Viathyn - The Peregrine Way
Progressive Power / Folk Metal
10 songs (1:04:14)
Release year: 2010
Reviewed by Kyle
Surprise of the month

I won’t hesitate to admit that I was first drawn to The Peregrine Way by its fantastic cover art. Its infinitely stretching valley, painted in vivid colors and offering an incredible sense of scale, is the stuff that epic metal fans have wet dreams over. And the best part? It has a good soundtrack to accompany it. Viathyn is a new Canadian band that specializes in epic, progressive folk / power metal, and while their debut is fairly standard fare, it also offers a few moments of brilliance that hint at a bright future for the band.

One thing must be made note of straight away: Viathyn is an unsigned band, a fact that is unfortunately made clear when listening to The Peregrine Way. Guitars and drums lack a punch, vocals are average at best, and the production is a bit muddy all around (though an audible bass guitar is a definite plus). However, things could be a LOT worse considering that Viathyn is an independent band. Never will you hear the band unintentionally slow down because the drummer can’t keep pace with the rest of the group, and there are no baffling production gaffs. What you WILL hear are flowing, well-written songs, epic melodies, and tasteful progressive tendencies. There are keyboards here, but they are never overwhelming, which is a breath of fresh air. Bands that play this style of music often rely on the keyboardist to play folk melodies using artificial strings or horns. On The Peregrine Way, Viathyn manages to not fall victim to this trend by choosing to play every folk melody on lead electric guitar.

Well-written songs, clever instrumentation, and solid (and not overly flashy) musicianship – all of these things contribute to making The Peregrine Way a natural and heartfelt album, something sorely missing from many a progressive metal band. But by no means is Viathyn strictly a progressive band; with this album, they’ve found a perfect balance of progressive, power, and folk metal that fans of all three genres can love. The folk elements are what excites me most about this album, and the band is certainly not afraid to experiment with acoustic and even atmospheric moments. One song in particular, Canvas, is all-acoustic, which comes as a both surprise and a delight. Speed-heads need not worry, however; The Peregrine Way is quite fast from beginning to end.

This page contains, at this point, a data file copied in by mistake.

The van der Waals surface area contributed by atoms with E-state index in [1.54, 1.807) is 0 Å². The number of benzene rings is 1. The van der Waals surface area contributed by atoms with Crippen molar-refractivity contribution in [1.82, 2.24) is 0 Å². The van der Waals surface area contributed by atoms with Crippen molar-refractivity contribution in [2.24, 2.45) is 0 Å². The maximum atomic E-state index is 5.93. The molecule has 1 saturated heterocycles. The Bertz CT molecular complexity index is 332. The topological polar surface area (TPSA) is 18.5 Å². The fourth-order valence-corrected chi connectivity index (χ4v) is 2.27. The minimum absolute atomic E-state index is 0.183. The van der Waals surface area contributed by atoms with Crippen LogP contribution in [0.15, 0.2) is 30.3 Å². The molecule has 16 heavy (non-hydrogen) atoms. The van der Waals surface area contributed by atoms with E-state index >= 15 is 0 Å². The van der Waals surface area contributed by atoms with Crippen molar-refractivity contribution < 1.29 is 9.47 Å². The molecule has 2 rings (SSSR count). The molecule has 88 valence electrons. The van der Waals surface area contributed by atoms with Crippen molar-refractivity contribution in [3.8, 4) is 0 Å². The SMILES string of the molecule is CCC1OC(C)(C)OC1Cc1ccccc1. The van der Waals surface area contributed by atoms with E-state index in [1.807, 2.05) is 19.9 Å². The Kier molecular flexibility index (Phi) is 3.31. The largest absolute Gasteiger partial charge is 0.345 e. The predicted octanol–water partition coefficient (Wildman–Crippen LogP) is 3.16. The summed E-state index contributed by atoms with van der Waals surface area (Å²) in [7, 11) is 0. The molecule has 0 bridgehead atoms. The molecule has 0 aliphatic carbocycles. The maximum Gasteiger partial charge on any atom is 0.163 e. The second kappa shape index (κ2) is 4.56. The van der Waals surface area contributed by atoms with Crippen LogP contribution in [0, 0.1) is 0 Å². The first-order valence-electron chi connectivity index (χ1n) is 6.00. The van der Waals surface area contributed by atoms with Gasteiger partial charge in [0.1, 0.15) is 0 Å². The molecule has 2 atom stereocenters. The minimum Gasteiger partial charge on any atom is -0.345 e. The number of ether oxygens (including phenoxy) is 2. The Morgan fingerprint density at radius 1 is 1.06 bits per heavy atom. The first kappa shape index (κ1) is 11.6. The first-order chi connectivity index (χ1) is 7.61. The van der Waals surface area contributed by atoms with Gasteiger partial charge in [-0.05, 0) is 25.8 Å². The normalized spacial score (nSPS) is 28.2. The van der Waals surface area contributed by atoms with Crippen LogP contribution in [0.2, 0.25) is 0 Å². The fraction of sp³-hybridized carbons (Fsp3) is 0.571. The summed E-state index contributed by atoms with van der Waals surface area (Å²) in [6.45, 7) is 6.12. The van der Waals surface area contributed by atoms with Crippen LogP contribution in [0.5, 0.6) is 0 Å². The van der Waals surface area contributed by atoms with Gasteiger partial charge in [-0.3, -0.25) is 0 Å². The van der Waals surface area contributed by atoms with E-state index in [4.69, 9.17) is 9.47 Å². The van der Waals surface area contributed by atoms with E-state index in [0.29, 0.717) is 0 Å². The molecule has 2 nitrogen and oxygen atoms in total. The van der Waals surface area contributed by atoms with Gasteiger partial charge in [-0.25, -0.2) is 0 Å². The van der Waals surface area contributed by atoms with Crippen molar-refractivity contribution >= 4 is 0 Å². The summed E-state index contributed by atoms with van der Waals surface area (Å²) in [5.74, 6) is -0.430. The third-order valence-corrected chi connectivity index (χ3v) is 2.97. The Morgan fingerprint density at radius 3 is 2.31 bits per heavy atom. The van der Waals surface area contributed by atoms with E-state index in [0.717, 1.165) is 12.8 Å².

If there were to be one particular flaw to point out with The Peregrine Way, it’s that it doesn’t so much as toy with breaking boundaries. While Viathyn may excel in creating songs filled with subtleties, they fail to grab one’s attention with fierce songwriting in the ways that Equilibrium or Ensiferum are praised for. Yet at the same time, Viathyn doesn’t require moments of bombast to really suck the listener end; The Peregrine Way blazes through an hour in an instant. After my first listen of it, I actually went back to find if some tracks had skipped on accident, yet all of the songs I returned to and skimmed over were familiar; in fact, I remembered most of them quite well. If that’s not a testament to Viathyn’s songwriting skills, then I’m not sure what is. One of the best folk metal debuts of the year (right behind Heljareyga’s initial self-titled outing), The Peregrine Way deserves attention and praise from the metal community. I expect HUGE things from this band in the future.

Killing Songs :
All (though Canvas deserves mention for being entirely acoustic)
Kyle quoted 85 / 100
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